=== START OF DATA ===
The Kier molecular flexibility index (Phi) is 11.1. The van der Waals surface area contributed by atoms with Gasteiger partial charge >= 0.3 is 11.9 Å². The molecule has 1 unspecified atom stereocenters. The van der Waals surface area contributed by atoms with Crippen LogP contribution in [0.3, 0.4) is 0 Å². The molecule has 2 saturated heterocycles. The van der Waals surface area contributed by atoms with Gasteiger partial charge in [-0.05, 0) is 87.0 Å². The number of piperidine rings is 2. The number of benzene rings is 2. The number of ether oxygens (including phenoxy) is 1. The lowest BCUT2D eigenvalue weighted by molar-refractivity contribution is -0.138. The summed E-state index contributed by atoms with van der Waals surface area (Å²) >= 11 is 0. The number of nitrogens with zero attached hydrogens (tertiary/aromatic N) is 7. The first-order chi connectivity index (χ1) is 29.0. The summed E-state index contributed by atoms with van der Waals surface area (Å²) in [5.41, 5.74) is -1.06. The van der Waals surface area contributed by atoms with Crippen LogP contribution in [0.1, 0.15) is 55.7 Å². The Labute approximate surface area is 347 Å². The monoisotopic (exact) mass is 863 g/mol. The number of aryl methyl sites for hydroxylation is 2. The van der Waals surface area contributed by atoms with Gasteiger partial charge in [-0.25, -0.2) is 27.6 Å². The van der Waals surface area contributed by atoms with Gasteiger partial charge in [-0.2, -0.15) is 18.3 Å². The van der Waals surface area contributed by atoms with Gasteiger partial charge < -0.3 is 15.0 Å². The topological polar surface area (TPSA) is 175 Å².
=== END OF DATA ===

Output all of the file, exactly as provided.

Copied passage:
The Kier molecular flexibility index (Phi) is 11.1. The van der Waals surface area contributed by atoms with Gasteiger partial charge >= 0.3 is 11.9 Å². The molecule has 1 unspecified atom stereocenters. The van der Waals surface area contributed by atoms with Crippen LogP contribution in [0.3, 0.4) is 0 Å². The molecule has 2 saturated heterocycles. The van der Waals surface area contributed by atoms with Gasteiger partial charge in [-0.05, 0) is 87.0 Å². The number of piperidine rings is 2. The number of benzene rings is 2. The number of ether oxygens (including phenoxy) is 1. The lowest BCUT2D eigenvalue weighted by molar-refractivity contribution is -0.138. The summed E-state index contributed by atoms with van der Waals surface area (Å²) >= 11 is 0. The number of nitrogens with zero attached hydrogens (tertiary/aromatic N) is 7. The first-order chi connectivity index (χ1) is 29.0. The summed E-state index contributed by atoms with van der Waals surface area (Å²) in [5.41, 5.74) is -1.06. The van der Waals surface area contributed by atoms with Crippen LogP contribution in [0.1, 0.15) is 55.7 Å². The Labute approximate surface area is 347 Å². The monoisotopic (exact) mass is 863 g/mol. The number of aryl methyl sites for hydroxylation is 2. The van der Waals surface area contributed by atoms with Gasteiger partial charge in [-0.25, -0.2) is 27.6 Å². The van der Waals surface area contributed by atoms with Gasteiger partial charge in [-0.2, -0.15) is 18.3 Å². The van der Waals surface area contributed by atoms with Gasteiger partial charge < -0.3 is 15.0 Å². The topological polar surface area (TPSA) is 175 Å².